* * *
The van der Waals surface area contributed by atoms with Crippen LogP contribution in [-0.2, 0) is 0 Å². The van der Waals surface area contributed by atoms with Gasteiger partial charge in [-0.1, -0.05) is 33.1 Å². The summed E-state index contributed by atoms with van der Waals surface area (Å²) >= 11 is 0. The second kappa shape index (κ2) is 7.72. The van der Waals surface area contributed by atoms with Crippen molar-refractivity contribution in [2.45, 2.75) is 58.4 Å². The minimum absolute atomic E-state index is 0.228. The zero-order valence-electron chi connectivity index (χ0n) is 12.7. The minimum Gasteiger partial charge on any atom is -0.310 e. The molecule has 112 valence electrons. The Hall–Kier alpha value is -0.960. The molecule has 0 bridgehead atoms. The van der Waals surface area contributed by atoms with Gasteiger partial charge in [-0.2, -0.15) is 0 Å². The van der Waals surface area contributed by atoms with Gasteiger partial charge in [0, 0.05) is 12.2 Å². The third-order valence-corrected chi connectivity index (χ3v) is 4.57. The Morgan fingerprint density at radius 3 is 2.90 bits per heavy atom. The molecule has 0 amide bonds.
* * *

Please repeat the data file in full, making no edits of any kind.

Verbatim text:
The van der Waals surface area contributed by atoms with Crippen LogP contribution in [-0.2, 0) is 0 Å². The van der Waals surface area contributed by atoms with Gasteiger partial charge in [-0.1, -0.05) is 33.1 Å². The summed E-state index contributed by atoms with van der Waals surface area (Å²) >= 11 is 0. The second kappa shape index (κ2) is 7.72. The van der Waals surface area contributed by atoms with Crippen molar-refractivity contribution in [2.45, 2.75) is 58.4 Å². The minimum absolute atomic E-state index is 0.228. The zero-order valence-electron chi connectivity index (χ0n) is 12.7. The minimum Gasteiger partial charge on any atom is -0.310 e. The molecule has 112 valence electrons. The Hall–Kier alpha value is -0.960. The molecule has 0 bridgehead atoms. The van der Waals surface area contributed by atoms with Gasteiger partial charge in [-0.2, -0.15) is 0 Å². The van der Waals surface area contributed by atoms with Gasteiger partial charge in [0, 0.05) is 12.2 Å². The third-order valence-corrected chi connectivity index (χ3v) is 4.57. The Morgan fingerprint density at radius 3 is 2.90 bits per heavy atom. The molecule has 0 amide bonds.